In March, the History Channel shows a program about the Irish immigrants in New York City and the growth of St. Patrick's Day festivities, particularly parades. One of the most famous Irishmen in the history of New York City is Michael Corcoran, who was born in 1827 in County Sligo. His father Thomas, ironically enough, was an officer in the British army. His mother was Mary McDonagh. Although County Sligo is in the north of Ireland, it is not part of Ulster, or Northern Ireland (that is, not under British rule as the country was divided in 1922).
Young Michael, at the age of 18, took a position with the Revenue Police, looking for illegal stills and enforcing laws in County Donegal. In 1849, in the heart of the Potato Famine, he emigrated to New York City as did most Irish who could afford, at this time, to get out of Ireland (later starving Irish were herded by British officials onto "coffin ships" for America). As the son of a British soldier, he likely received some education, which may have included a history of vicious English oppression against Ireland that was centuries old. If this was not in his course of instruction, his mother no doubt would have made him familiar with his history.
Michael settled in New York and worked as a clerk for John Heaney, a tavern keeper. The 1850 census of the 14th District of New York City shows Michael actually living with the Heaney family. Four years later he married John's niece, Elizabeth. Coming from an oppressed country where ordinary people, particularly Catholics, were not allowed to own weapons, Irish immigrants appreciated the right to bear arms that was extended to them in America. For purposes of defense (the Irish were not well-received in general in New York), and for social reasons, Irishmen began forming into volunteer military units. Corcoran enlisted as a private in the 69th New York Militia and rose to the rank of Colonel by 1859. Because they were volunteers, most men also held full-time jobs and so Michael Corcoran appears in the 1860 census as the owner of a liquor store in the 14th ward of New York City. He also became politically active.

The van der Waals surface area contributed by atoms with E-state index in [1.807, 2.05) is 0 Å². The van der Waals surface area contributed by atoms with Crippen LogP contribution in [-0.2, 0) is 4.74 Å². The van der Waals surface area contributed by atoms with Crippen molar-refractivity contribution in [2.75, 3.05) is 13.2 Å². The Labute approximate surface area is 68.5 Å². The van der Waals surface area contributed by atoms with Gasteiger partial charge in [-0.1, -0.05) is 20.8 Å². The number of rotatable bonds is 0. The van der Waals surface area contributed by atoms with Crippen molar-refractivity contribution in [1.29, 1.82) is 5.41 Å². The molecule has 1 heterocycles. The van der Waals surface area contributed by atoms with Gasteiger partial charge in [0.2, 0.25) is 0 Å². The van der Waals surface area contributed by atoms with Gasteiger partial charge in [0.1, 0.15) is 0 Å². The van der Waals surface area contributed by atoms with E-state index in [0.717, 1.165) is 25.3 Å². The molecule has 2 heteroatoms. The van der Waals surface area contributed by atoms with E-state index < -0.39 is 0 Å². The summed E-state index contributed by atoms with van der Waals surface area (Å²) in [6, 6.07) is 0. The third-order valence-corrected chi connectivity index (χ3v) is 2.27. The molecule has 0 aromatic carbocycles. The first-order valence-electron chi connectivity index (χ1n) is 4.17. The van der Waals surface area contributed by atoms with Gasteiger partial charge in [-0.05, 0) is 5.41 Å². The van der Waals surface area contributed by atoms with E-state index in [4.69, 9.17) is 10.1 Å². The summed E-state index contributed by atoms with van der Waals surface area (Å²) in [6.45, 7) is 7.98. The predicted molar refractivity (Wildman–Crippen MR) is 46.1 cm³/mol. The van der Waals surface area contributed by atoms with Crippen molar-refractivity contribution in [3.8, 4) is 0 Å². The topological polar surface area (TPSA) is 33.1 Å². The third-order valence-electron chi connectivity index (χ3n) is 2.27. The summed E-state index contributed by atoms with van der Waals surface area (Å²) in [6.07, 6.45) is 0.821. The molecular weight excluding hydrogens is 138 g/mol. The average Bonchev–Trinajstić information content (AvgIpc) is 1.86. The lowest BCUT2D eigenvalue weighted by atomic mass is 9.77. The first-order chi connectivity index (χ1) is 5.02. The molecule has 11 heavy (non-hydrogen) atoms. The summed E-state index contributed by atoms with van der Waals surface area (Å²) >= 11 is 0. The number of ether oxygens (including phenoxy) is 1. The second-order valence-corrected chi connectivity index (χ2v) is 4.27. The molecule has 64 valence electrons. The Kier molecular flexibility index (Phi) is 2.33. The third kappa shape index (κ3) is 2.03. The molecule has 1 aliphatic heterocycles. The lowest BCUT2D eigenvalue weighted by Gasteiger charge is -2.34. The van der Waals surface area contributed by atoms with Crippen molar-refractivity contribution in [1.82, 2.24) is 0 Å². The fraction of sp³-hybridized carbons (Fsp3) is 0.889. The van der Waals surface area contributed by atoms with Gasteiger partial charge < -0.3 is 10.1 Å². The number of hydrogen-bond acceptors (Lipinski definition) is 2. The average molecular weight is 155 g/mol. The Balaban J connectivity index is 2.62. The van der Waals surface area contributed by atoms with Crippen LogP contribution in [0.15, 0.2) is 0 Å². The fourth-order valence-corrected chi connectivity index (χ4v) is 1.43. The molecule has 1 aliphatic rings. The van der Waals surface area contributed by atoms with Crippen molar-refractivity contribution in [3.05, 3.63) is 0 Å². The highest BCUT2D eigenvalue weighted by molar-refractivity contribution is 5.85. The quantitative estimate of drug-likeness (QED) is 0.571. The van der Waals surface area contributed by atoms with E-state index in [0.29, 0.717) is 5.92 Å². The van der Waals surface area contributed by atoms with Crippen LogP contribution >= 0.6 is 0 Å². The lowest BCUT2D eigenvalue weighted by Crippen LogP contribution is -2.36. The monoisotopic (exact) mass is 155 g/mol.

In 1858, the regiment was called to defend the quarantine hospital on Staten Island from those who blamed immigrants for the outbreak of yellow fever. In 1860, the Prince of Wales (heir to the throne of England) visited New York City, and the "Fighting 69th" was called upon to parade before him. Whoever wrote the web page for "The History of the Fighting 69th - History" got it right when they wrote, "History does not record just who thought is was a good idea to parade 750 armed Irishmen in front of the future King of England." Corcorcan absolutely refused. Subsequently, he was arrested for court-martial but all charges were dropped at the outbreak of the Civil War in April 1861.
Because Corcoran had been so instrumental in raising troops in response to President Lincoln's call, he was restored to his former command and, on 23 April 1861, proudly marched out of New York City at the head of his troops.
Corcoran was captured at the First Battle of Bull Run in July, and was slated for execution in retaliation to the Union's declaration that it would execute some captured Confederate privateers. However, he was eventually exchanged in August 1862, at which time he was promoted to brigadier general retroactive to the date of his capture. He fought against Longstreet around Suffolk, VA. He was not court-martialed when he shot and killed Union Lt. Col. Edgar Kimball, but went on to serve until his horse fell on top of him while he was riding near Fairfax, VA, on 22 December 1863. Corcoran died of a crushed skull at the age of 36.